Is it the longest river in the world? Undoubtedly. Is it a tall, strong woman? Well according to Greek mythology, yes. Is it a monster ready to eat a publisher’s lunch? Some fear so. Amazon seems to be the future, and it has everyone in the book industry talking.
Colorado Gold was no exception. From sessions like “Everything You Ever Wanted to Know About Selling Your Book on Amazon” to chatter in the famous hospitality suite, to causing questions in the Published Author’s Liaison meeting, Amazon’s “take over” of the publishing industry has caused joy, fear, excitement and concern. So what’s happening and what’s the big deal?
Amazon, a corporation really still in its infancy (it was started in 1994 with its founder, Jeff Brazos, still at the helm) has grown from the proverbial, couple of computers and some books in a garage to a multinational behemoth that supplies all sorts of retail products directly to the public. Lots of middle men (and the jobs that go with them) are cut out, in order to provide the consumer a lower priced product.
Some say this is terrific. In publishing, authors can produce their own books and sell directly to readers without all the clutter and challenges of agents and publishers. Now, instead of New York telling everyone what to buy in terms of reading, with a few small publishing houses helping newbies along the professional path, everyone can launch a writing career in e-publishing just by going to Amazon and uploading their latest “book.”
Those of us who have gone the traditional route, now risk looking and acting like “dinosaurs” as someone at the conference said. Our big accomplishment of writing something acceptable enough to get a payment for, is kind of looking like a tortoise route to reaching readers. More and more people are writing their books, finding a cover artist, and running to the internet. Voila!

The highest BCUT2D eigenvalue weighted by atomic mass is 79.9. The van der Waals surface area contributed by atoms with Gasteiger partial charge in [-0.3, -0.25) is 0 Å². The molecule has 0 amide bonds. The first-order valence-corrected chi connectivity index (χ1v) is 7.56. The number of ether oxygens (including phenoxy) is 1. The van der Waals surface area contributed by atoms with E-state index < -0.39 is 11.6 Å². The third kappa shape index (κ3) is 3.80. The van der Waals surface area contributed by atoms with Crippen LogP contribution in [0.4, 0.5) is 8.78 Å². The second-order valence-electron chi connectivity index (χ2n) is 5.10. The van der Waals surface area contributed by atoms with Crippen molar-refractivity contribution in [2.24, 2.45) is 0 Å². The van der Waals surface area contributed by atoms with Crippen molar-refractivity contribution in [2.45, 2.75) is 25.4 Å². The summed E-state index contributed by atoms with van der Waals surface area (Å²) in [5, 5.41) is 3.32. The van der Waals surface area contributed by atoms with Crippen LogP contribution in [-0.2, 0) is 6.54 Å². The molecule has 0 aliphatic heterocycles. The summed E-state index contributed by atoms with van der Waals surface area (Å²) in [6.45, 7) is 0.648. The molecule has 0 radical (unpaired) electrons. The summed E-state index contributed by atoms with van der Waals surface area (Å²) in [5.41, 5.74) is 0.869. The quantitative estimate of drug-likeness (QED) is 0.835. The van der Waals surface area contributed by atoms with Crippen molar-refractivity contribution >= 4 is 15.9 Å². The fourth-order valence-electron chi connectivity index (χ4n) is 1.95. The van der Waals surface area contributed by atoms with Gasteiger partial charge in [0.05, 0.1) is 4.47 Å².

But this leads to questions. Big questions. If Amazon takes over publishing, with little to no competition for an artist’s work, will the pay rates change in favor of the big guy and leave those with the stories out in the cold financially? When you reduce the judge of quality writing from numerous to one, do you risk cutting off new expression and dissenting voices? Will the reading public–already a small percentage of adults in the U.S.–be so turned off by the amount of garbage to sort through before finding a good read, that they stop reading all together? What will this lack of literacy do to our ability to form political, moral, and intellectual decisions as a society?
All good questions. But consider that each generation before us has been fearful, wary and suspicious of the new horizons discovered. If we debated whether it was right for Columbus to sail west, the world may still be “flat.”
Change is as uncomfortable as it is inevitable. Our job is not to fear it, but to find ways to embrace it and make it our own. Or risk becoming dinosaurs.
So what do you think? Do you care whether a book you buy has editing and publishing credentials, or are you willing to risk buying a dozen “bad” books at $1.99 in the hopes of finding your one good read?